Single-atom-thick layers of arsenic and antimony could be efficient semiconductors that have more applications than other two-dimensional materials.

Atom-thick materials can have unique electronic and optical properties, but some operate only at certain wavelengths of light, owing to small 'band gaps'. On the basis of quantum mechanical calculations, Zhongfang Chen at the University of Puerto Rico in San Juan, Haibo Zeng at the Nanjing University of Science and Technology in China and their colleagues predict that arsenic and antimony can switch from being semi-metallic in bulk to semiconducting as a single-atom layer. These materials, called arsenene and antimonene, have wider band gaps than other two-dimensional semiconductors, meaning that they could be used in short-wavelength optoelectronic devices such as blue or ultraviolet light-emitting diodes.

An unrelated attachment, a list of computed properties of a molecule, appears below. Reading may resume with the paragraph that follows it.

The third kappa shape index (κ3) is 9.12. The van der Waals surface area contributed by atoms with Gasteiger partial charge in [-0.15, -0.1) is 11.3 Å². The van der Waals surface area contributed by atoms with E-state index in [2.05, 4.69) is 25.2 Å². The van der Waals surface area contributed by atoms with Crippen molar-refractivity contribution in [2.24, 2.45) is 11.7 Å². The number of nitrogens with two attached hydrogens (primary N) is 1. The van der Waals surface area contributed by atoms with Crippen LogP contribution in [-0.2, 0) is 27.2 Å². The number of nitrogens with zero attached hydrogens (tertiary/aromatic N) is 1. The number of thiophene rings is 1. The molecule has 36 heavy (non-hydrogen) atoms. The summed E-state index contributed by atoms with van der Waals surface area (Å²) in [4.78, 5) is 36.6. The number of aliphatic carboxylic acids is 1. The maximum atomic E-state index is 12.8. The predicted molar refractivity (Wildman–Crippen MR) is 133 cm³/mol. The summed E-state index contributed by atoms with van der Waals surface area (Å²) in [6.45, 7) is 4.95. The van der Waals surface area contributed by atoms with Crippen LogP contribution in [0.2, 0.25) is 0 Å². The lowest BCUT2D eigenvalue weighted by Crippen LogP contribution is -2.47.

The authors say that such materials could soon be synthesized in the lab.

Angew. Chem. Int. Edn (2015)